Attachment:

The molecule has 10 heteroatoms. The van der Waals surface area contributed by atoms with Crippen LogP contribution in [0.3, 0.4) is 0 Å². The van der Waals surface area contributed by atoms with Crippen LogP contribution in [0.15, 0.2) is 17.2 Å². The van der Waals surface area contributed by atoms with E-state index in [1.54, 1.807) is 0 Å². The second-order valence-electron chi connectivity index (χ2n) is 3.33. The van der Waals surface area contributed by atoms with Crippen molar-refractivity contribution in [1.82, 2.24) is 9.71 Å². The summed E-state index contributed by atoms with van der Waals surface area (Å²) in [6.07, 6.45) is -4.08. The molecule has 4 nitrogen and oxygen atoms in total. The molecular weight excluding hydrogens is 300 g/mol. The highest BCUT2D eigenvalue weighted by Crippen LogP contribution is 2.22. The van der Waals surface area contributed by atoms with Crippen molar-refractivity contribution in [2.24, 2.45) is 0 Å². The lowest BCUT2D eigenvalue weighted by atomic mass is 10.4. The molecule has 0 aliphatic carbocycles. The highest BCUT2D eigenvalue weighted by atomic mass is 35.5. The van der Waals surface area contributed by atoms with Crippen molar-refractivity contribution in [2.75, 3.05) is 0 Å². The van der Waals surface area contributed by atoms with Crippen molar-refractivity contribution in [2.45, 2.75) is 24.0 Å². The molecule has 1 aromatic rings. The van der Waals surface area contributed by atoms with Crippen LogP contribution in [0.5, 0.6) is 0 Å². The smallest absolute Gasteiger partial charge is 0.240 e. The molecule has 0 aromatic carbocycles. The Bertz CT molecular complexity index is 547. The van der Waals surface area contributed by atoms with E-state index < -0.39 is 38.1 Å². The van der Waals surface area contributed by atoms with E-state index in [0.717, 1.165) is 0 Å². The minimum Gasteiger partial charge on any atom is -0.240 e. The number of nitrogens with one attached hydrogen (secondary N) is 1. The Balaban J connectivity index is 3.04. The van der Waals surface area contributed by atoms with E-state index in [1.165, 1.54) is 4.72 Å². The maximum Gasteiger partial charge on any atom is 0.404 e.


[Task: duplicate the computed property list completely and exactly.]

The molecule has 10 heteroatoms. The van der Waals surface area contributed by atoms with Crippen LogP contribution in [0.3, 0.4) is 0 Å². The van der Waals surface area contributed by atoms with Crippen LogP contribution in [0.15, 0.2) is 17.2 Å². The van der Waals surface area contributed by atoms with E-state index in [1.54, 1.807) is 0 Å². The second-order valence-electron chi connectivity index (χ2n) is 3.33. The van der Waals surface area contributed by atoms with Crippen molar-refractivity contribution in [1.82, 2.24) is 9.71 Å². The summed E-state index contributed by atoms with van der Waals surface area (Å²) in [6.07, 6.45) is -4.08. The molecule has 4 nitrogen and oxygen atoms in total. The molecular weight excluding hydrogens is 300 g/mol. The highest BCUT2D eigenvalue weighted by Crippen LogP contribution is 2.22. The van der Waals surface area contributed by atoms with Crippen molar-refractivity contribution in [2.24, 2.45) is 0 Å². The lowest BCUT2D eigenvalue weighted by atomic mass is 10.4. The molecule has 0 aliphatic carbocycles. The highest BCUT2D eigenvalue weighted by atomic mass is 35.5. The van der Waals surface area contributed by atoms with Crippen molar-refractivity contribution in [2.75, 3.05) is 0 Å². The van der Waals surface area contributed by atoms with Crippen molar-refractivity contribution in [2.45, 2.75) is 24.0 Å². The molecule has 1 aromatic rings. The van der Waals surface area contributed by atoms with Crippen LogP contribution in [0.5, 0.6) is 0 Å². The smallest absolute Gasteiger partial charge is 0.240 e. The molecule has 0 aromatic carbocycles. The Bertz CT molecular complexity index is 547. The van der Waals surface area contributed by atoms with E-state index < -0.39 is 38.1 Å². The van der Waals surface area contributed by atoms with E-state index in [0.717, 1.165) is 0 Å². The minimum Gasteiger partial charge on any atom is -0.240 e. The number of nitrogens with one attached hydrogen (secondary N) is 1. The Balaban J connectivity index is 3.04. The van der Waals surface area contributed by atoms with E-state index in [1.165, 1.54) is 4.72 Å². The maximum Gasteiger partial charge on any atom is 0.404 e.